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Pollution warning as OS 35 salvors brace for weekend storm

Bad weather expected on Sunday and Monday could further break up the wreck of the OS 35, with salvors drawing up plans to mitigate the impact on the beached cargo ship amid concerns about new marine pollution.

The Gibraltar Port Authority and salvage company Resolve Marine, supported by other Gibraltar-based maritime companies and Spanish state salvage tugs, have worked round-the-clock to clean the vessel of oil and other potential pollutants.

But while the bulk of the ship’s fuel oil, diesel and lubricant stores have been pumped off the wreck, some residues and trapped oils remain.

The fear is that stormy seas could further impact on the already-weakened hull and release any remaining pollutants into the sea.

On Tuesday, Chief Minister Fabian Picardo was briefed on the developing situation.

“The briefing was in anticipation of the adverse weather conditions that are forecast for Sunday and Monday, and are such that may affect the structural integrity of the OS 35 in its current position,” No.6 Convent Place said in an information update.

“The Gibraltar Port Authority, together with the salvors, Resolve, are exploring all realistic options to minimise pollution that may be caused as an inevitable result of adverse weather, to the maximum extent that this is possible.”

The government said it would release details of the plans to mitigate the impact of the weather on the wreck in the coming days.

But as reported last week, the Chronicle understands one option is to make the ship heavier and more stable by flooding it.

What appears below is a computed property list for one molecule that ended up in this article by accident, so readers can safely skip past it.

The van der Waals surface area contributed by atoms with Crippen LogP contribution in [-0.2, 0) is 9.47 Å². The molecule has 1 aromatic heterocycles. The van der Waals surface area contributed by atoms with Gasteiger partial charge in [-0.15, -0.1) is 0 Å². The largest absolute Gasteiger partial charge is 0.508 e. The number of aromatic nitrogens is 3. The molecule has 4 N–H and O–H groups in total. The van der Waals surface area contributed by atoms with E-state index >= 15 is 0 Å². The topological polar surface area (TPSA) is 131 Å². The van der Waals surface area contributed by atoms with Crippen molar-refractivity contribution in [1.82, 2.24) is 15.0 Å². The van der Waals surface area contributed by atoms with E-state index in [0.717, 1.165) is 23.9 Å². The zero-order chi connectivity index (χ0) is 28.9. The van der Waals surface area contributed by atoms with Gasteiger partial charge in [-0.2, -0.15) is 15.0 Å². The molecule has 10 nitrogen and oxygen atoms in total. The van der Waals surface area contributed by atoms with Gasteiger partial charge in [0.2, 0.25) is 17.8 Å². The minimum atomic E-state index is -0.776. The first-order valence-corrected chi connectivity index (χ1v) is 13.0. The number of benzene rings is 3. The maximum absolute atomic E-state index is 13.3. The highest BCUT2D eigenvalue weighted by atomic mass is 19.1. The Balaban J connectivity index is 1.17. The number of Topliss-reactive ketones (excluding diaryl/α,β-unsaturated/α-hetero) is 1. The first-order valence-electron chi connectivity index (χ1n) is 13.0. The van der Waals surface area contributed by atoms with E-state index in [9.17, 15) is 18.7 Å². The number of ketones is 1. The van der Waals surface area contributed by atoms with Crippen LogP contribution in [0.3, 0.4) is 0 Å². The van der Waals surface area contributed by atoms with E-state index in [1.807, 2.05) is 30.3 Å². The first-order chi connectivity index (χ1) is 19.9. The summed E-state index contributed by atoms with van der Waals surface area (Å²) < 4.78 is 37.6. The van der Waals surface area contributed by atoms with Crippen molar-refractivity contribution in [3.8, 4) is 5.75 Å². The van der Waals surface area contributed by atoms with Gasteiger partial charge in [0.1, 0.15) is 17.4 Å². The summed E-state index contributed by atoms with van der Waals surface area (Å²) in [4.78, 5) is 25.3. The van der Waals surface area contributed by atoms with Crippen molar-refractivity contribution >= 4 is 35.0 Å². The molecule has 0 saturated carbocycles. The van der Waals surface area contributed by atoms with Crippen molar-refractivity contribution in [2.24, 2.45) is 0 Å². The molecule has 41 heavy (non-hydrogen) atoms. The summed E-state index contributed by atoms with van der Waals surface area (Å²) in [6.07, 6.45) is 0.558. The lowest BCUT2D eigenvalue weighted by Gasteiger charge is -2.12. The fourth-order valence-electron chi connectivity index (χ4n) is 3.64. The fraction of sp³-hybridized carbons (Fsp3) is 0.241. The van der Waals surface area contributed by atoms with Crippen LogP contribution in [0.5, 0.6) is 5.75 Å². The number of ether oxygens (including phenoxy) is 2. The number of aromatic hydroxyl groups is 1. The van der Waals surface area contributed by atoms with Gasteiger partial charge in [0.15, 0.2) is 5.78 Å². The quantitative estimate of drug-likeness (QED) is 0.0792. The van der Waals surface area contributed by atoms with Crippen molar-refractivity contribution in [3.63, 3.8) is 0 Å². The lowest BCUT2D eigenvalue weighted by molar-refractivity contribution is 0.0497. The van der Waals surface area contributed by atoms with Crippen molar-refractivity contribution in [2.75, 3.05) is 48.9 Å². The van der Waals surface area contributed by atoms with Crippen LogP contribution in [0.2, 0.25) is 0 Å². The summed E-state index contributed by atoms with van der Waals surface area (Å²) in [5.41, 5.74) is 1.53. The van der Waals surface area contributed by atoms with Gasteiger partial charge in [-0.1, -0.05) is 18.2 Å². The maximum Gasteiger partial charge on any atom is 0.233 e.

The OS 35 was carrying a cargo of steel rebars when it grounded 700m off Catalan Bay following a collision in the Bay of Gibraltar.

Unloading that cargo is one of the steps under consideration as part of longer-term plans to remove the wreck.

But emptying the ship at this stage would lighten it and make it more susceptible to damage if battered by wind and waves.

The bow section of the ship is resting on the seabed but the stern remains buoyant and the Chronicle understands one solution being considered is to flood the vessel to make it more resilient to bad weather while salvage options are considered and arrangements put in place.

The “crumpled” state of the hull means towing it out of location would risk breaking the vessel and makes any plan to re-float the ship highly complex and unlikely.

On Tuesday, another key factor under consideration was how to respond to any pollutants released as a result of the storm.

“As previously advised by the Captain of the Port, there are still expected to be pockets of unrecoverable, unpumpable fuel residues onboard the vessel that are and will continue to be an ongoing source of sheening,” No.6 said in the update.

“This was expected and is unpreventable.”

“In the event of adverse weather, it is realistic to expect that these may release.”

“There is a likelihood that swells will push some of this fuel towards the shoreline.”

“The Captain of the Port and Gibraltar Government departments and agencies are working to mitigate the effects of adverse weather conditions as far as possible.”

“The Gibraltar Port and the Department of Environment will conduct monitoring operations throughout adverse weather conditions in order to mobilise response and clean-up operations as soon as they are possible and viable.”

No.6 said containment booms around the vessel were now “dirty and soiled” and were themselves a source of oil sheening.

The outer boom will be replaced but will have to be removed ahead of the bad weather, which would make them ineffective and risk them breaking up and causing pollution.

Likewise, given the end of the official bathing season, beach booms will be removed before the weekend storm to avoid them breaking up and becoming a source of debris and contamination.

“The public should be aware that adverse weather conditions may result in pollution from the OS 35 making its way onto the shores of our beaches,” No.6 said.

Any such pollution should be reported to the Environmental Protection & Research Unit on 58009620.

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